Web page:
It's that time of year – once a team has been eliminated from the postseason the media dust off the trusty clichés. Usually teams are either "playing for pride" or "playing for their jobs next season." I never got the whole pride thing, but there's certainly some truth to playing for future job considerations.
With that in mind, here's an incomplete list of players who may not be around in 2007:
Unrestricted Free Agents
Brian St. Pierre
That's a lot of bodies. Some, like Brooks, won't be missed. Others, like Iwuoma and even Morey, will be harder to replace should it come to that.
I think it's pretty obvious that Gardocki's Steelers career has run its course and if it takes a blocked punt to get him out of the league I'd let the Bengals' special teams know that Sunday could be a big day for them. I've already made my views known on the punting situation: Pittsburgh should use a fourth-rounder on the best college punter available. And before you say that a fourth-round pick is too high, just take a moment to think back on recent Steelers' selections: Danny Farmer, Mathias Nkwenti, Fred Gibson. I could go on, but I oppose torture. In the meantime, everybody learn how to correctly pronounce Daniel Sepulveda.
I'd like to think that Tyrone Carter will be back, but if the Steelers draft another defensive back, and Ricardo Colclough returns from his bout with depression after single-handedly losing the Bengals game neck injury, Carter could be the odd man out. This is assuming that Mike Logan is done in Pittsburgh. However many defensive backs end up making the team, their ability to play special teams should be a pretty high priority. This is a not-so-subtle way of saying keeping Chidi Iwuoma might be a good idea.
This line of reasoning supports bringing back Sean Morey, too. At this point, I think Morey is more valuable to Pittsburgh than Cedrick Wilson. I want to like Wilson, but he just hasn't done much in two seasons. This preseason, the talk was whether the Steelers would keep seven wideouts. They ended up keeping six and the loss of Quincy Morgan hurt the special teams more than the offense. Now that we know Morey is a really dangerous kick returner, I hope the team doesn't make the same mistake (stifles a giggle).
... In Tuesday's column, the Tribune-Review's Mike Prisuta made the following comment:
Roethlisberger and the Steelers came up short far too many times to take advantage of an open back door to the postseason. They'll recognize that eventually, if they haven't already. The lineup around Roethlisberger will be tweaked, as it always is from one season to the next.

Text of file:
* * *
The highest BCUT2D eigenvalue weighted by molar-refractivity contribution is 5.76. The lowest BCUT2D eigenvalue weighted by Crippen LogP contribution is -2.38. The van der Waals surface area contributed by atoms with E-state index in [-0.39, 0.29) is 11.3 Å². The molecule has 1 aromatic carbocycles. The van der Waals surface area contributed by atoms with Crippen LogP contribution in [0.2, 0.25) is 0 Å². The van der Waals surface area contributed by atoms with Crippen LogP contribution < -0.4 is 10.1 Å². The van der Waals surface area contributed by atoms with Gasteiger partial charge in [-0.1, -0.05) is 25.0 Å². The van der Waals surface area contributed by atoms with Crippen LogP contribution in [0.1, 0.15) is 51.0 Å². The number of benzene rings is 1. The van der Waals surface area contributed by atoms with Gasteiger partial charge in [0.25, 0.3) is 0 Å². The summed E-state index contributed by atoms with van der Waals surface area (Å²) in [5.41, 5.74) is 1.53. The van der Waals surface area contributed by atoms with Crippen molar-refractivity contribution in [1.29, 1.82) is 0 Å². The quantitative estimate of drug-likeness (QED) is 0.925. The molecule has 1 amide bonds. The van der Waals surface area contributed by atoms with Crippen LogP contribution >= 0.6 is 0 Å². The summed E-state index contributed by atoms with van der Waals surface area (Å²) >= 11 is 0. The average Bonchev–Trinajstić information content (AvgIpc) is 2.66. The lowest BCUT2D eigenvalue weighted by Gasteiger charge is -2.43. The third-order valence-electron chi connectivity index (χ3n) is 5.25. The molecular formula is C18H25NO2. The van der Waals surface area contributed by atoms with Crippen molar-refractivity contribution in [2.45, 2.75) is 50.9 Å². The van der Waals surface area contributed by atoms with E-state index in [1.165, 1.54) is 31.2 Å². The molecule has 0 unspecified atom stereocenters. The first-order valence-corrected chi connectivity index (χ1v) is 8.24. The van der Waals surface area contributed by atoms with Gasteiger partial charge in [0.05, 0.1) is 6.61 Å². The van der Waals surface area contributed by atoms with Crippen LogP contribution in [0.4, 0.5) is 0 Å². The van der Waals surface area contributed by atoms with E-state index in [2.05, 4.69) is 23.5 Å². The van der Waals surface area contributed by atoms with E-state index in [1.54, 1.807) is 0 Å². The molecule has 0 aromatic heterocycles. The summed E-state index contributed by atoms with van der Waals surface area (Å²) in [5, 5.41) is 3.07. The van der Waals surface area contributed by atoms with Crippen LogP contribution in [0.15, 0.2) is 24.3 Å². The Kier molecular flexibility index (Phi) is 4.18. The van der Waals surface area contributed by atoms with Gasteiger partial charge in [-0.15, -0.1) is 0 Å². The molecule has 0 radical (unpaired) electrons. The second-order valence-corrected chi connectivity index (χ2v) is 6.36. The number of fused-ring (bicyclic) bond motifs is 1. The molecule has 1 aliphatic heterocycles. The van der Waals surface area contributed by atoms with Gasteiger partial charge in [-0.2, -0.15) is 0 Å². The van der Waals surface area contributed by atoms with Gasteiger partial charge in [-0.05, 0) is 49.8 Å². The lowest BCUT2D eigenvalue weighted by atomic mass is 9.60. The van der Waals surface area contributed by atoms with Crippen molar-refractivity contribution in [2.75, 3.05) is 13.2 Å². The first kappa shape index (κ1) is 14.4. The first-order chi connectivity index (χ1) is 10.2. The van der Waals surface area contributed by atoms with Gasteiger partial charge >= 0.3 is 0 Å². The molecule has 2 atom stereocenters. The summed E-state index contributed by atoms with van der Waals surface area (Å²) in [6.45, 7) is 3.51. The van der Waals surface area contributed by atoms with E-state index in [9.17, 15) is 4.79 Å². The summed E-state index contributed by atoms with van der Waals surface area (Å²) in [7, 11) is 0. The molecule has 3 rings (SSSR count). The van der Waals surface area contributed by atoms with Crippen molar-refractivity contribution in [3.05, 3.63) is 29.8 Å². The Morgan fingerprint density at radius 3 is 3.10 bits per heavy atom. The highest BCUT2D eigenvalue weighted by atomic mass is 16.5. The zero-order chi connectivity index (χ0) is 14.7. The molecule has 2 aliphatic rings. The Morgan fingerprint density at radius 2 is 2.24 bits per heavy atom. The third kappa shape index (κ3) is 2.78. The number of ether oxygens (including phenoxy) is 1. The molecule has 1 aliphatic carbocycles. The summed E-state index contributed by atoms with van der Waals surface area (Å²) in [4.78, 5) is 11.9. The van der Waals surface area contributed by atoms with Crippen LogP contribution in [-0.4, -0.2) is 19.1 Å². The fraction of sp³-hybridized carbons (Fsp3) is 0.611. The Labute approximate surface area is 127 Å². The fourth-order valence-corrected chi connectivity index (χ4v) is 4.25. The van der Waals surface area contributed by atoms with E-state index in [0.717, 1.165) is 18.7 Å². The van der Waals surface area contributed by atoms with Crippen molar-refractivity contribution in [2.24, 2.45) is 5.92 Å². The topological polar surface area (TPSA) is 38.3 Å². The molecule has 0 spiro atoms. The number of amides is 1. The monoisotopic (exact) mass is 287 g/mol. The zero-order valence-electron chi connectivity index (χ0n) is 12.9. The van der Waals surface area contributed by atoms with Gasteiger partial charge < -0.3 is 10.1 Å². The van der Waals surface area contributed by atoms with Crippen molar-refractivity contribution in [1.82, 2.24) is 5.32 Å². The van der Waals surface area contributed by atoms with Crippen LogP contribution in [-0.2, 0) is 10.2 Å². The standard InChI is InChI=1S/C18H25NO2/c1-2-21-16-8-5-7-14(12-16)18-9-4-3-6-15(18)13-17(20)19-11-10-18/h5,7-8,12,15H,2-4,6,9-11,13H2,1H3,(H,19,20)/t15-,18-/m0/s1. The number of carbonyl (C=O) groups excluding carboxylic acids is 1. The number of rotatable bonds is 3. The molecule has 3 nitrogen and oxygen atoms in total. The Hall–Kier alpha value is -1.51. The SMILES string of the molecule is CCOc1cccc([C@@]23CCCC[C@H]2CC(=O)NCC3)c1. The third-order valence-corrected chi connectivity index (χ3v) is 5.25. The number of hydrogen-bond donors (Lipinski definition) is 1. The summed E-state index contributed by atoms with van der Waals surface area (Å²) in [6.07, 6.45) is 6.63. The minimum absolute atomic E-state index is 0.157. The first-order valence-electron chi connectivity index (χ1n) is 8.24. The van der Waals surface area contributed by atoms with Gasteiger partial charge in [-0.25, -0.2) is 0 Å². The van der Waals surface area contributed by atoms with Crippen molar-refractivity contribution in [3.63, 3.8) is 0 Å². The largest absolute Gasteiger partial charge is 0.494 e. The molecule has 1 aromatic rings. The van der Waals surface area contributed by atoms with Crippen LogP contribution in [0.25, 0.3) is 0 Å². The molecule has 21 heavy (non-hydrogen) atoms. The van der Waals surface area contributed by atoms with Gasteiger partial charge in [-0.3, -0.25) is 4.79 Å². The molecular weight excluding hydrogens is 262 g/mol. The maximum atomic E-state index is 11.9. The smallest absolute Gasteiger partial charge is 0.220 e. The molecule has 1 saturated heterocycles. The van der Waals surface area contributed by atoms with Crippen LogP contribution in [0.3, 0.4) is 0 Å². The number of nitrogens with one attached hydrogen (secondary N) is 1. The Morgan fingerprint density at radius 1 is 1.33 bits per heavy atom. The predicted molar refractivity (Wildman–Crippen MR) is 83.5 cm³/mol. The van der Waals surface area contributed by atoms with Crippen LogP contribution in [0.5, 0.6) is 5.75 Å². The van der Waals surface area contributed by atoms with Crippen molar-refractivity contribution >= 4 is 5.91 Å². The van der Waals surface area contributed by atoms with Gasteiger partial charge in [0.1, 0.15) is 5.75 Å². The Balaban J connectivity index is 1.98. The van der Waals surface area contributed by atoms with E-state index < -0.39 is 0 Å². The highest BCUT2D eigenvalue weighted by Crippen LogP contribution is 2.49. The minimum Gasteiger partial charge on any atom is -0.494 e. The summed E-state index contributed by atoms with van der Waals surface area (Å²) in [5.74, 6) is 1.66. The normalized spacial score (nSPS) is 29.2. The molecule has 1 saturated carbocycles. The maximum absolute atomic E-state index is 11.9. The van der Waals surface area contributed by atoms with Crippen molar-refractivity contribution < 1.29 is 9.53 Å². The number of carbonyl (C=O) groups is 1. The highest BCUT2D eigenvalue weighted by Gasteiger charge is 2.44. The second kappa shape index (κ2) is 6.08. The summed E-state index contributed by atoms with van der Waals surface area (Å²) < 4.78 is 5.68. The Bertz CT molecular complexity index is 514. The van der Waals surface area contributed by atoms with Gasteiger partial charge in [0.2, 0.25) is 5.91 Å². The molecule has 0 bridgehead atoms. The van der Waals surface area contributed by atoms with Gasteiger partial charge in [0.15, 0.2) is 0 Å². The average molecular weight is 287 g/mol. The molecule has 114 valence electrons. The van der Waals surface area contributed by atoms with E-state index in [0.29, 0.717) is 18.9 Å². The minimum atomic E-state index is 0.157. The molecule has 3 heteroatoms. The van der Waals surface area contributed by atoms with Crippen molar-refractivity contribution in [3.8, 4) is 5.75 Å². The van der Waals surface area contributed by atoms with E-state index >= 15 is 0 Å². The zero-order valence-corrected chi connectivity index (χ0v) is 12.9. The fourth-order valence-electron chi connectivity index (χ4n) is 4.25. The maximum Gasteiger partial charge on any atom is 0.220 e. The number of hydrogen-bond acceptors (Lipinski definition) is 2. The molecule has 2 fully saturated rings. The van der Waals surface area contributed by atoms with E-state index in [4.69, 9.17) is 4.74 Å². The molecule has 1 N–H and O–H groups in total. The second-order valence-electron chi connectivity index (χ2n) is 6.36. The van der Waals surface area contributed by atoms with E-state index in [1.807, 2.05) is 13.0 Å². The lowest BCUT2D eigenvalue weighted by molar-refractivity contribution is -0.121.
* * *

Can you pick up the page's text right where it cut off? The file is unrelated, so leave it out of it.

Adding another big-play receiver, preferably a big one through the draft or free agency, wouldn't hurt. But the biggest change must come from Roethlisberger responding to having been figuratively and literally knocked down.
Maybe it was just a throwaway line or maybe he really meant it. Either way, if there's one thing the Steelers don't need it's "another big-play receiver." Or, more succinctly, it's not at the top of the off-season to-do list. Currently, the depth chart at wideout looks like this:
Where's the room for another big-play receiver? I love the idea of a healthy Ward and Holmes playing together, as well as Washington, with a full season behind him, as the No. 3. If Wilson hangs around in 2007, he should be used in the Terance Mathis/Chris Doering/Antwaan Randle El trick play role. Reid will basically be a rookie ... again, but hopefully he can manage to make the game-day roster and, if nothing else, return punts.
Given all of Pittsburgh's other needs, I'd take a pass on drafting a wide receiver. Even Calvin Johnson. That said, I agree when Prisuta writes that "...the lineup around Roethlisberger will be tweaked..." and in Wednesday's column he goes into a little more detail:
If 2006 is viewed as an aberration, the organizational response figures to be more of a tweak than a shakeup. That's a conclusion that lost some credibility when the Steelers got pummeled for a second consecutive time by the new heavyweight in the AFC North Division, the Baltimore Ravens.